More Doctor Check-ups Means Earlier Dental Check-ups in Toddlers
February 13, 2013
By Nancy Volkers
InteliHealth News Service
INTELIHEALTH - Children on Medicaid with more well-child visits between ages 1 and 3 are more likely to have a dental check-up earlier in life, a new study finds.
The American Academy of Pediatric Dentistry and the American Academy of Pediatrics recommend that all children visit a dentist by their first birthday. Fewer than 5% of children meet this goal. But nearly all children visit a physician multiple times for well-baby visits.
The authors of the study said well-baby visits could provide a chance to talk about early preventive dental care.
Researchers at the University of Washington, Seattle, and the University of Iowa did the study. They reviewed Iowa Medicaid data from the years 2000 to 2008.
Children in the study had to be enrolled in Medicaid for at least 41 months in a row, starting at birth. This allowed researchers to see if they had all 10 of the well-baby visits recommended during that time. Those who first visited a dentist for treatment, rather than a check-up, were excluded from the study.
The final results included 6,322 children. Of these, 76.6% were white. All children had at least one well-baby visit.
Five well-baby visits are recommended before age 1. In that first year, 55.1% of children had 4 or 5 visits. Only 2% of children visited a dentist.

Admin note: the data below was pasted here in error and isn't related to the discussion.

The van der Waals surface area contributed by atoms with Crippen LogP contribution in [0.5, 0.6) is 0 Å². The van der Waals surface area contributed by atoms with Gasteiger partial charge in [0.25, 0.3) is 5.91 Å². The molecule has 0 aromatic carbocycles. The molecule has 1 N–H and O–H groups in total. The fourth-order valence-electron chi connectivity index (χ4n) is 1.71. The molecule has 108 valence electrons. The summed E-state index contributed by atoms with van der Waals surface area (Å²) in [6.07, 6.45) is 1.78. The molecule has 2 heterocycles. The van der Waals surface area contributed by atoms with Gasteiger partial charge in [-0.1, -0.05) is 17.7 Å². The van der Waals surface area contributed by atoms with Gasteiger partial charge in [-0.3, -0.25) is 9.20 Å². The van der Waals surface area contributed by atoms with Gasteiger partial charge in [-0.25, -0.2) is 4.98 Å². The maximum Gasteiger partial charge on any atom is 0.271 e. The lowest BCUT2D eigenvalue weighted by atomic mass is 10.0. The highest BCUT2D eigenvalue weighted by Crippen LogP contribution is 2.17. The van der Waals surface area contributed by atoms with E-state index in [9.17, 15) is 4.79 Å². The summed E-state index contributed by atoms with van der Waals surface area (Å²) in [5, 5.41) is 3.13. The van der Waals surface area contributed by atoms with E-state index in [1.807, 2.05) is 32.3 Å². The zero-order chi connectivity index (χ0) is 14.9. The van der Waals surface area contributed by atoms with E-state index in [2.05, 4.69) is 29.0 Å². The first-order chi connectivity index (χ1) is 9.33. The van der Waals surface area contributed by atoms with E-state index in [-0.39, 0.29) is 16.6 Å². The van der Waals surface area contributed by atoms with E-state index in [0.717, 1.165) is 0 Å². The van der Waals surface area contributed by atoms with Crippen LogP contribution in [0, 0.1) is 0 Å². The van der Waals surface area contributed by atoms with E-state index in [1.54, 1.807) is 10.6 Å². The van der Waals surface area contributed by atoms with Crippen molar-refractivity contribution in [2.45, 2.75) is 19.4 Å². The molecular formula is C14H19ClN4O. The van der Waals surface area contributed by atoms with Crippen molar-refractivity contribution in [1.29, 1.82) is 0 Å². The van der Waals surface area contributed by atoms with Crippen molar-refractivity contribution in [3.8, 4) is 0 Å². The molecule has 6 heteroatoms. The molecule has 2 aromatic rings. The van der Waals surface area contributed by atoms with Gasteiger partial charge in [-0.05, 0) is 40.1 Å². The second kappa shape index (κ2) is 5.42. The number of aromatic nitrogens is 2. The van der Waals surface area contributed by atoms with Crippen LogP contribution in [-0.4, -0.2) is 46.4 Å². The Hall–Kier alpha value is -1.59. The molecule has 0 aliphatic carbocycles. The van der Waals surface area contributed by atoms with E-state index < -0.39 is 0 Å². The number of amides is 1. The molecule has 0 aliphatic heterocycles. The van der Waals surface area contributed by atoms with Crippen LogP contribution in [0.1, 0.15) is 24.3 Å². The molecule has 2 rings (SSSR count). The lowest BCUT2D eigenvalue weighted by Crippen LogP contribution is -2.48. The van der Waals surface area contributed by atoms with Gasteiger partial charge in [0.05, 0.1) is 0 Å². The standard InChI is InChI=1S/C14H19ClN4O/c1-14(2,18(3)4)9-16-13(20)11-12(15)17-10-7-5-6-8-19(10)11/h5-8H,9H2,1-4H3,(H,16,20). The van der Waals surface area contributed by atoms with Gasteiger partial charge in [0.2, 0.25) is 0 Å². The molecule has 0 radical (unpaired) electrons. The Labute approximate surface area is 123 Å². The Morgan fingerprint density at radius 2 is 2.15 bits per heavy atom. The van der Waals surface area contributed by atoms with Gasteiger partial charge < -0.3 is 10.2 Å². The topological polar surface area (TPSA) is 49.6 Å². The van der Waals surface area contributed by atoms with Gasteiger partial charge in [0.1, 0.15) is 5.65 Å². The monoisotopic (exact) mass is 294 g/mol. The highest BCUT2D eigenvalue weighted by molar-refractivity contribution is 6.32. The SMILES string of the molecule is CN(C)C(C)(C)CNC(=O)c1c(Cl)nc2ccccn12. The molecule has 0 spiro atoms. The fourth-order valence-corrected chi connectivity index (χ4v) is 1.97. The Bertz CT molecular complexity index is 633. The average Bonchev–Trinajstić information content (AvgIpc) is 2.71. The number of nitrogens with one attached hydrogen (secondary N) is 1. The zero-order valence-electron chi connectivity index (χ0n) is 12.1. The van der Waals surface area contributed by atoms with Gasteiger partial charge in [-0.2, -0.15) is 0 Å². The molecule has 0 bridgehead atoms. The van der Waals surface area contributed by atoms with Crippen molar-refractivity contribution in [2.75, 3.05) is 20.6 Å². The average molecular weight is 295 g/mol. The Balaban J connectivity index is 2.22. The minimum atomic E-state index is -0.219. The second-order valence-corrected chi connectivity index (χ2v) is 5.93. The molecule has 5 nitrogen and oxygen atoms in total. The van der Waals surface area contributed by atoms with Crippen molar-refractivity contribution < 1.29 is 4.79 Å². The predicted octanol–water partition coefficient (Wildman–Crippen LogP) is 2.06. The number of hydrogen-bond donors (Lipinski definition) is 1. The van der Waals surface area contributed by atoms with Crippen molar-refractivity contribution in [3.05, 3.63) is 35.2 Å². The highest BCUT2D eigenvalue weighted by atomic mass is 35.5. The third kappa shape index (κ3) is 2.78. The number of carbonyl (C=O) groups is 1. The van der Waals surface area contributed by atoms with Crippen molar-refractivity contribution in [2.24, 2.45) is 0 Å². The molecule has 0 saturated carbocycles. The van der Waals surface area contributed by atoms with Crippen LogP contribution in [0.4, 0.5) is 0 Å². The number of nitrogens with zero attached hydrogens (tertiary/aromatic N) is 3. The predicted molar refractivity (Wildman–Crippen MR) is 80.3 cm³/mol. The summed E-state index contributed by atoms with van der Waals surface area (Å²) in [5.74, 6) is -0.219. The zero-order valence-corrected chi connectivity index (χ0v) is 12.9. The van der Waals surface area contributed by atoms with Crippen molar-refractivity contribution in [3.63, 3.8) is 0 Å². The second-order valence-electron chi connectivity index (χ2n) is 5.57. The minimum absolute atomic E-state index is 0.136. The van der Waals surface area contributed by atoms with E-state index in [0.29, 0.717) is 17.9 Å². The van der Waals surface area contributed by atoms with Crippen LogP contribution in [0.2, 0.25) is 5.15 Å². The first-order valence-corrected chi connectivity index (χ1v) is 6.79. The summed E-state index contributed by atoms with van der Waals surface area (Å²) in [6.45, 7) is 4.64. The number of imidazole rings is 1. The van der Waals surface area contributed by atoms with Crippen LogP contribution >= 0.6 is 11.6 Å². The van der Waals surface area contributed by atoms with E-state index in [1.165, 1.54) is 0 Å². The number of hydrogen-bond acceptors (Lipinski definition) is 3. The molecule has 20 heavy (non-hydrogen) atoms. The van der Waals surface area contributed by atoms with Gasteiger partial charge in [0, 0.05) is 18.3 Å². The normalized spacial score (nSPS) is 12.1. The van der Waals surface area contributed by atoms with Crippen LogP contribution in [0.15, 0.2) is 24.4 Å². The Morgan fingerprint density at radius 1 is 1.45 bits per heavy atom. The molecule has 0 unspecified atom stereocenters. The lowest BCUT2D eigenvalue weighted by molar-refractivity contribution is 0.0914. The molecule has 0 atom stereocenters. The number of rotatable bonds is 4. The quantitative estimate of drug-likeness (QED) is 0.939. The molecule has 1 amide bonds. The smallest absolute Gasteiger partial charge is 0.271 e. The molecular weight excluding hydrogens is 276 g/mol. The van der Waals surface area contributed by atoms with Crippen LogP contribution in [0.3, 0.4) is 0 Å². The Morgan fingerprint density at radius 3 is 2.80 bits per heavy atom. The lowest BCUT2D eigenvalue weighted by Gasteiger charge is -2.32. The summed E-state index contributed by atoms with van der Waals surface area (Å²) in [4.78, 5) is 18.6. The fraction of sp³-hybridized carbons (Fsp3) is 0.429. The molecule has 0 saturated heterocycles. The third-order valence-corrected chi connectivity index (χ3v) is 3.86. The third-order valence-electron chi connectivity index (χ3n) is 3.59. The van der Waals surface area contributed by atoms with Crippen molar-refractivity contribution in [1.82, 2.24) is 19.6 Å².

By 41 months, 30% of children had not visited the dentist. But nearly all of them had at least 2 well-baby visits.
The study found:
Children who had more well-baby visits during the first year were not more likely to have an earlier first dental visit.
Children with more well-baby visits between ages 1 and 2 were nearly 3 times as likely to have an earlier first dental visit, compared with children who had fewer well-baby visits.
Children with more well-baby visits between ages 2 and 3 were about 25% more likely to have an earlier first dental visit, compared with children who had fewer well-baby visits.
The authors present three possible reasons for these results:
- Baby molars start coming in at about age 1. Physicians might begin talking to parents then about the need for dental exams.
Caregivers may be more interested in a child having a dental exam after the child has more teeth.
- Tooth decay takes time to develop. Physicians may start noticing possible decay after age 1 and referring the child to a dentist.
Three other factors also were related to earlier first dental visits:
- Non-white children were 14% more likely than white children to have an earlier first dental visit. The authors say this may be because non-white children are more likely to have early tooth decay.
- Children who saw different medical professionals for well-baby visits were 90% less likely to have an earlier first dental visit than children who saw the same person every time. The authors say that seeing the same person may help reinforce messages to parents.
Children whose mothers used preventive dental care while they were pregnant were 40% more likely to have an earlier dental visit than children whose mothers did not.
The study appears in the February issue of the American Journal of Public Health.